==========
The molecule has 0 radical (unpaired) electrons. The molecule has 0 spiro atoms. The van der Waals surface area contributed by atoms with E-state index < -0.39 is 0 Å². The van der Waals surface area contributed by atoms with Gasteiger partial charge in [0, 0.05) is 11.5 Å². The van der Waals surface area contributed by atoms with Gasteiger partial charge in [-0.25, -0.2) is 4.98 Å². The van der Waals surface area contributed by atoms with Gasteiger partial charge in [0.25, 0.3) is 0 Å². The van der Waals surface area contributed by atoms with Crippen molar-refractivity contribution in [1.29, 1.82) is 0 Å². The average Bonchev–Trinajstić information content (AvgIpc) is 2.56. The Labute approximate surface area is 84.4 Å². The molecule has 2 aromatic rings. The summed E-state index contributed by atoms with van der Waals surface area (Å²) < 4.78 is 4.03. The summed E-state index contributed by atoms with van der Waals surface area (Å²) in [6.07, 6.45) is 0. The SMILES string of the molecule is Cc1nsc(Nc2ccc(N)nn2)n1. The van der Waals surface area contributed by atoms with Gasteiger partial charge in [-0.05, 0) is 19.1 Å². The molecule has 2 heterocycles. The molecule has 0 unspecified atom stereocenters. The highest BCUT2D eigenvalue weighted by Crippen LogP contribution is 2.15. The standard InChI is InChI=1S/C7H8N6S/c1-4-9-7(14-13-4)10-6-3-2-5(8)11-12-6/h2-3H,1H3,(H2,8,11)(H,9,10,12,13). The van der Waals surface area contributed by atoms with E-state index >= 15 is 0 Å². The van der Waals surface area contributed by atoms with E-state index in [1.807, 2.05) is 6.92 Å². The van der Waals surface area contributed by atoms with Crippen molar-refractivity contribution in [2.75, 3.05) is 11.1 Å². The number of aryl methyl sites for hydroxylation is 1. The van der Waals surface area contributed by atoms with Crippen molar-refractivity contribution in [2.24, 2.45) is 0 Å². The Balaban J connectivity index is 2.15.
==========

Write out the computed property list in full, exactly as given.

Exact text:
The molecule has 0 radical (unpaired) electrons. The molecule has 0 spiro atoms. The van der Waals surface area contributed by atoms with E-state index < -0.39 is 0 Å². The van der Waals surface area contributed by atoms with Gasteiger partial charge in [0, 0.05) is 11.5 Å². The van der Waals surface area contributed by atoms with Gasteiger partial charge in [-0.25, -0.2) is 4.98 Å². The van der Waals surface area contributed by atoms with Gasteiger partial charge in [0.25, 0.3) is 0 Å². The van der Waals surface area contributed by atoms with Crippen molar-refractivity contribution in [1.29, 1.82) is 0 Å². The average Bonchev–Trinajstić information content (AvgIpc) is 2.56. The Labute approximate surface area is 84.4 Å². The molecule has 2 aromatic rings. The summed E-state index contributed by atoms with van der Waals surface area (Å²) < 4.78 is 4.03. The summed E-state index contributed by atoms with van der Waals surface area (Å²) in [6.07, 6.45) is 0. The SMILES string of the molecule is Cc1nsc(Nc2ccc(N)nn2)n1. The van der Waals surface area contributed by atoms with Gasteiger partial charge in [-0.05, 0) is 19.1 Å². The molecule has 2 heterocycles. The molecule has 0 unspecified atom stereocenters. The highest BCUT2D eigenvalue weighted by Crippen LogP contribution is 2.15. The standard InChI is InChI=1S/C7H8N6S/c1-4-9-7(14-13-4)10-6-3-2-5(8)11-12-6/h2-3H,1H3,(H2,8,11)(H,9,10,12,13). The van der Waals surface area contributed by atoms with E-state index >= 15 is 0 Å². The van der Waals surface area contributed by atoms with E-state index in [1.807, 2.05) is 6.92 Å². The van der Waals surface area contributed by atoms with Crippen molar-refractivity contribution in [2.75, 3.05) is 11.1 Å². The number of aryl methyl sites for hydroxylation is 1. The van der Waals surface area contributed by atoms with Crippen molar-refractivity contribution in [2.24, 2.45) is 0 Å². The Balaban J connectivity index is 2.15.